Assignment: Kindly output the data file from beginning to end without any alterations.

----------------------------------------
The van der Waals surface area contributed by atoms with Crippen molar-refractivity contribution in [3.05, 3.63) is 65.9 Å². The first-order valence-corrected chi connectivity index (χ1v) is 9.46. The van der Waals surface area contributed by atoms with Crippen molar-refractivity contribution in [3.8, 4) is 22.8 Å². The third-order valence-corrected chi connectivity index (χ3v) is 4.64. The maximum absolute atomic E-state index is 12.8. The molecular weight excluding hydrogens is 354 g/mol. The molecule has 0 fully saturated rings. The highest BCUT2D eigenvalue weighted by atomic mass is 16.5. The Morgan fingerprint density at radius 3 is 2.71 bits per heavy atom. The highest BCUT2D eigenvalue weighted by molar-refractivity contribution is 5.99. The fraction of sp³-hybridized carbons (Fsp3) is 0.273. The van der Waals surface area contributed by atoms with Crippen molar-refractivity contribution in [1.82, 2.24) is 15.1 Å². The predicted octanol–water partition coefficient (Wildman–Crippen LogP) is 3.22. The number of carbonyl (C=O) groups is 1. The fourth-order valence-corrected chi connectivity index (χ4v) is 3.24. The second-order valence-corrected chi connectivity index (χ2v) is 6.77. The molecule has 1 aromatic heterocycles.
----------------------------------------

The van der Waals surface area contributed by atoms with Crippen molar-refractivity contribution in [3.05, 3.63) is 65.9 Å². The first-order valence-corrected chi connectivity index (χ1v) is 9.46. The van der Waals surface area contributed by atoms with Crippen molar-refractivity contribution in [3.8, 4) is 22.8 Å². The third-order valence-corrected chi connectivity index (χ3v) is 4.64. The maximum absolute atomic E-state index is 12.8. The molecular weight excluding hydrogens is 354 g/mol. The molecule has 0 fully saturated rings. The highest BCUT2D eigenvalue weighted by atomic mass is 16.5. The Morgan fingerprint density at radius 3 is 2.71 bits per heavy atom. The highest BCUT2D eigenvalue weighted by molar-refractivity contribution is 5.99. The fraction of sp³-hybridized carbons (Fsp3) is 0.273. The van der Waals surface area contributed by atoms with Crippen molar-refractivity contribution in [1.82, 2.24) is 15.1 Å². The predicted octanol–water partition coefficient (Wildman–Crippen LogP) is 3.22. The number of carbonyl (C=O) groups is 1. The fourth-order valence-corrected chi connectivity index (χ4v) is 3.24. The second-order valence-corrected chi connectivity index (χ2v) is 6.77. The molecule has 1 aromatic heterocycles.